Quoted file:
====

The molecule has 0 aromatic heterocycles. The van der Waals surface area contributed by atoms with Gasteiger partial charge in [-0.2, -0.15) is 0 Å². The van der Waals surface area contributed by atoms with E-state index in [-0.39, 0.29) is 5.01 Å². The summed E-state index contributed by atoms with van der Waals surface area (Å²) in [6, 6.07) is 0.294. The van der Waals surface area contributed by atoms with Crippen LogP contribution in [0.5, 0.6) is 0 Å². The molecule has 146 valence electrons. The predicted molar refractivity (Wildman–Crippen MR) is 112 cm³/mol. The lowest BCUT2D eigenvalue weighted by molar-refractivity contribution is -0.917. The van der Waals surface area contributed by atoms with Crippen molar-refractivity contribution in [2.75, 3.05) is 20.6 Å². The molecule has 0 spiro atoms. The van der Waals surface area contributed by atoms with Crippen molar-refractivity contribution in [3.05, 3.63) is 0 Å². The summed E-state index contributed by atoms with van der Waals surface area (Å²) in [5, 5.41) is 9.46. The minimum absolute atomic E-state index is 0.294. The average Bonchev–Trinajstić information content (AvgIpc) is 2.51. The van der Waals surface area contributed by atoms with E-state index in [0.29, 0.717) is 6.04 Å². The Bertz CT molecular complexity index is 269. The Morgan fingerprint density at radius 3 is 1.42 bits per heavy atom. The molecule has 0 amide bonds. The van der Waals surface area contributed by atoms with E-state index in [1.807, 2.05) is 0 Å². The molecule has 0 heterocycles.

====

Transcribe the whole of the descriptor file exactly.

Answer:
The molecule has 0 aromatic heterocycles. The van der Waals surface area contributed by atoms with Gasteiger partial charge in [-0.2, -0.15) is 0 Å². The van der Waals surface area contributed by atoms with E-state index in [-0.39, 0.29) is 5.01 Å². The summed E-state index contributed by atoms with van der Waals surface area (Å²) in [6, 6.07) is 0.294. The van der Waals surface area contributed by atoms with Crippen LogP contribution in [0.5, 0.6) is 0 Å². The molecule has 146 valence electrons. The predicted molar refractivity (Wildman–Crippen MR) is 112 cm³/mol. The lowest BCUT2D eigenvalue weighted by molar-refractivity contribution is -0.917. The van der Waals surface area contributed by atoms with Crippen molar-refractivity contribution in [2.75, 3.05) is 20.6 Å². The molecule has 0 spiro atoms. The van der Waals surface area contributed by atoms with Crippen molar-refractivity contribution in [3.05, 3.63) is 0 Å². The summed E-state index contributed by atoms with van der Waals surface area (Å²) in [5, 5.41) is 9.46. The minimum absolute atomic E-state index is 0.294. The average Bonchev–Trinajstić information content (AvgIpc) is 2.51. The van der Waals surface area contributed by atoms with E-state index in [0.29, 0.717) is 6.04 Å². The Bertz CT molecular complexity index is 269. The Morgan fingerprint density at radius 3 is 1.42 bits per heavy atom. The molecule has 0 amide bonds. The van der Waals surface area contributed by atoms with E-state index in [1.807, 2.05) is 0 Å². The molecule has 0 heterocycles.